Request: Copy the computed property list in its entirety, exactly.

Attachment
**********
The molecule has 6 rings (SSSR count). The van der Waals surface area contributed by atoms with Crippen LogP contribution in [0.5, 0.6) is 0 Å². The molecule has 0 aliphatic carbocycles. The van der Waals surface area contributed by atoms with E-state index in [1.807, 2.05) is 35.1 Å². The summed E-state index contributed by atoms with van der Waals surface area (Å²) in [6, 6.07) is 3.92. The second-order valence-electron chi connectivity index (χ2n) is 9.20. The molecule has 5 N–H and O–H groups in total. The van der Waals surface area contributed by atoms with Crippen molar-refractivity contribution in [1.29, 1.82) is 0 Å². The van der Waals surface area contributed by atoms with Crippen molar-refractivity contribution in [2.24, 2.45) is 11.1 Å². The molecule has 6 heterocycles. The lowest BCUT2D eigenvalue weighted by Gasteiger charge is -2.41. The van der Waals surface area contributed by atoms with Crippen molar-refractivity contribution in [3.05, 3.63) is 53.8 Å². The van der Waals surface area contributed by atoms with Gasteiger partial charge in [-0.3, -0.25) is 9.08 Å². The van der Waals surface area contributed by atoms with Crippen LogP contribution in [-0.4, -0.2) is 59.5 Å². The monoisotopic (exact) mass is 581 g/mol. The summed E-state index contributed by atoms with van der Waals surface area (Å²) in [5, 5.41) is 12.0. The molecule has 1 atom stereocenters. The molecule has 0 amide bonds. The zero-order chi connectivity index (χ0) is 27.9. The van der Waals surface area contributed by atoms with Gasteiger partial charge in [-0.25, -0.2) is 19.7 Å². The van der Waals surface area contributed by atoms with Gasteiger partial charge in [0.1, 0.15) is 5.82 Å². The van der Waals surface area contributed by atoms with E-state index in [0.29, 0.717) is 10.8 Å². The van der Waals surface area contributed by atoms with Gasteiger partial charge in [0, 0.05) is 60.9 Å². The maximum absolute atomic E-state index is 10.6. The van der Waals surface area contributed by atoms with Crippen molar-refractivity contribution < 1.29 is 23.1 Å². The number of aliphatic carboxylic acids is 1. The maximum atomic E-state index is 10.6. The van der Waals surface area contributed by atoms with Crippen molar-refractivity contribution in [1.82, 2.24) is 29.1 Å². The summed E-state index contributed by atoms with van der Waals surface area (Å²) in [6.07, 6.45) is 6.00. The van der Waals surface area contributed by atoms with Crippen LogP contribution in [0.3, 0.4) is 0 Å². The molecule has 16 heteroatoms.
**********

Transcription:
The molecule has 6 rings (SSSR count). The van der Waals surface area contributed by atoms with Crippen LogP contribution in [0.5, 0.6) is 0 Å². The molecule has 0 aliphatic carbocycles. The van der Waals surface area contributed by atoms with E-state index in [1.807, 2.05) is 35.1 Å². The summed E-state index contributed by atoms with van der Waals surface area (Å²) in [6, 6.07) is 3.92. The second-order valence-electron chi connectivity index (χ2n) is 9.20. The molecule has 5 N–H and O–H groups in total. The van der Waals surface area contributed by atoms with Crippen molar-refractivity contribution in [1.29, 1.82) is 0 Å². The van der Waals surface area contributed by atoms with Crippen molar-refractivity contribution in [2.24, 2.45) is 11.1 Å². The molecule has 6 heterocycles. The lowest BCUT2D eigenvalue weighted by Gasteiger charge is -2.41. The van der Waals surface area contributed by atoms with Crippen molar-refractivity contribution in [3.05, 3.63) is 53.8 Å². The van der Waals surface area contributed by atoms with Gasteiger partial charge in [-0.3, -0.25) is 9.08 Å². The van der Waals surface area contributed by atoms with Crippen LogP contribution in [-0.4, -0.2) is 59.5 Å². The monoisotopic (exact) mass is 581 g/mol. The summed E-state index contributed by atoms with van der Waals surface area (Å²) in [5, 5.41) is 12.0. The molecule has 1 atom stereocenters. The molecule has 0 amide bonds. The zero-order chi connectivity index (χ0) is 27.9. The van der Waals surface area contributed by atoms with Gasteiger partial charge in [-0.25, -0.2) is 19.7 Å². The van der Waals surface area contributed by atoms with Gasteiger partial charge in [0.1, 0.15) is 5.82 Å². The van der Waals surface area contributed by atoms with E-state index in [0.29, 0.717) is 10.8 Å². The van der Waals surface area contributed by atoms with Gasteiger partial charge in [0, 0.05) is 60.9 Å². The maximum absolute atomic E-state index is 10.6. The van der Waals surface area contributed by atoms with Crippen molar-refractivity contribution < 1.29 is 23.1 Å². The number of aliphatic carboxylic acids is 1. The maximum atomic E-state index is 10.6. The van der Waals surface area contributed by atoms with Crippen molar-refractivity contribution in [1.82, 2.24) is 29.1 Å². The summed E-state index contributed by atoms with van der Waals surface area (Å²) in [6.07, 6.45) is 6.00. The van der Waals surface area contributed by atoms with Crippen LogP contribution in [0.3, 0.4) is 0 Å². The molecule has 16 heteroatoms.